Screw that First Amendment thing and screw the Arizona Constitution we have to mix religion and government and help the folks at Grand Canyon University preach their brand of religion.
Well at least that's how the elected officials involved in this issue
seem to feel.
February 05, 2014 5:33 pm • By BOB CHRISTIE
The Arizona Legislature is considering giving a big property tax break to a private Christian university in west Phoenix that plans to expand to Mesa and possibly Tucson.
The Senate Finance Committee voted 6-1 Wednesday to cut the taxes Grand Canyon University must pay every year by reclassifying it into a much lower rate.
If passed by the Legislature and signed by Gov. Jan Brewer, the university's tax bill for its Phoenix campus this year would drop from slightly more than $1 million to about $264,000.
The university has poured hundreds of millions of dollars into expanding its campus at 35th Avenue and Camelback Road in recent years and plans to start construction on a $200 million Mesa facility this year. It also has been looking at property in Tucson for a third campus and considering expanding outside Arizona.
Grand Canyon lobbyist Kevin DeMenna told the committee that university officials got sticker shock from the increased property tax bills and needed the rate cut to keep growing in Arizona. He said unlike state universities and nonprofit operations, the for-profit school pays taxes and is only looking for a more modest rate so it can continue to invest and support the community.
"They did not expect this level, this type of a hit," DeMenna said. "Grand Canyon, because they has chosen not to elect nonprofit status they are facing an enormous property tax bill as their expansion moves forward."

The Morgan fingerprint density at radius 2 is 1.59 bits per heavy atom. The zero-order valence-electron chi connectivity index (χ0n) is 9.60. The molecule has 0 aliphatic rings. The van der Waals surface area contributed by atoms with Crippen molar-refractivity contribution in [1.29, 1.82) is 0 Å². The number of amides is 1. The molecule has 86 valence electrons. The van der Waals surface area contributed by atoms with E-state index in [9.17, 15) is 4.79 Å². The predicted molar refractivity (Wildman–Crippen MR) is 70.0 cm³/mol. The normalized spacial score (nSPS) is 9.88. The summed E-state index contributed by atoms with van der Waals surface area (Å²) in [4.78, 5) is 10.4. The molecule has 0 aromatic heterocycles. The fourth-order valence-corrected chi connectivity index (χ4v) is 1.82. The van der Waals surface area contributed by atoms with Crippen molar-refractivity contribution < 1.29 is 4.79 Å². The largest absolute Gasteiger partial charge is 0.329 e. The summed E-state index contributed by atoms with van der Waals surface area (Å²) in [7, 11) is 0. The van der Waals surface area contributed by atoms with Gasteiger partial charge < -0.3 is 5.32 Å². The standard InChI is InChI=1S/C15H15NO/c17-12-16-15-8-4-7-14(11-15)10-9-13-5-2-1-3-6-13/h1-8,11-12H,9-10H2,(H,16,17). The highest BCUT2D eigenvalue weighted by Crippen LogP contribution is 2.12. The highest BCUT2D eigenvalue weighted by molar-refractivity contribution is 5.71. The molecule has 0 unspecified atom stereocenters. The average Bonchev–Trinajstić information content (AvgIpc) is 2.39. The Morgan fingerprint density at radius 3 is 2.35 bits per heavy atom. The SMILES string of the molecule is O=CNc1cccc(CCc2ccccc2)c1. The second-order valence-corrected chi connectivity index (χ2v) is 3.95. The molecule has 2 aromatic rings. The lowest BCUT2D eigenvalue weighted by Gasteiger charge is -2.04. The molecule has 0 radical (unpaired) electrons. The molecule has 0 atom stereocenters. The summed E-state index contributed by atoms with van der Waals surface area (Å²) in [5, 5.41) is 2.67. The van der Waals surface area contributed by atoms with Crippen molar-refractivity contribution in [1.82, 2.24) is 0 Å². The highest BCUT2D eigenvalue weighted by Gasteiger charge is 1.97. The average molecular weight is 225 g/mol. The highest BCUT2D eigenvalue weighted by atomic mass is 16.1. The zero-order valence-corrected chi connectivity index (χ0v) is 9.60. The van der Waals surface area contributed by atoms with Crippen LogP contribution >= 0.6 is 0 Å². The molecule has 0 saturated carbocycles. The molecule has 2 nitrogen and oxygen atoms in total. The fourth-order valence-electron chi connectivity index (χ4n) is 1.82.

The proposal will lower the total assessed value in the Alhambra Elementary School District and the Phoenix Union High School District. The Maricopa County Assessor's office estimated that Alhambra alone will lose about $9.1 million in assessed value.
The overall decrease in revenue will be spread among other property owners in the county, with each paying a tiny amount, DeMenna said.
Grand Canyon President Brian Mueller said in an interview with The Associated Press that the university has paid $49 million in income, sales and property taxes in the past five years, all while providing a huge benefit to the local community and Arizona students, who are educated at a cost near what state universities charge with no state subsidies.
"What people are most excited about with all is that is we're making these huge investments in one of the toughest places in Phoenix," Mueller said. "It's going to serve the greater good for decades out, so the slight break on property tax pales in comparison to the greater good that comes out."
The university has also gone from 1,000 students a decade ago to 8,500 now, with plans to nearly double that number. It now employs 3,000 people, up from 1,000.
The tax break didn't go unnoticed by Kevin McCarthy of the Arizona Tax Research Association, who warned that the Legislature had stopped creating the special property tax breaks in recent years and that giving the university a cut could bring many other companies knocking.
"Decide who you're going to say no to. This entity is not the only one that is burdened with extraordinarily high business property taxes," McCarthy said. "They all are."
The sponsor of Senate Bill 1303, Republican Rep. Steve Yarbrough of Chandler, said helping even the playing field for the private university was a good public policy decision.
"It's in the best interest of the whole educational community," Yarbrough said. "They are going to pay property taxes, but I submit that they should pay at a lesser rate because of what they do and the benefit that accrues to our overall society because of what they do."
Democratic Sen. Steve Farley of Tucson agreed and voted to support the tax cut. He said Grand Canyon was considering expanding out of state and that offering a lower tax rate to help keep the school in Arizona makes sense.
"This seems to be to hold enough promise to have a net benefit to the state in terms of jobs and income," Farley said.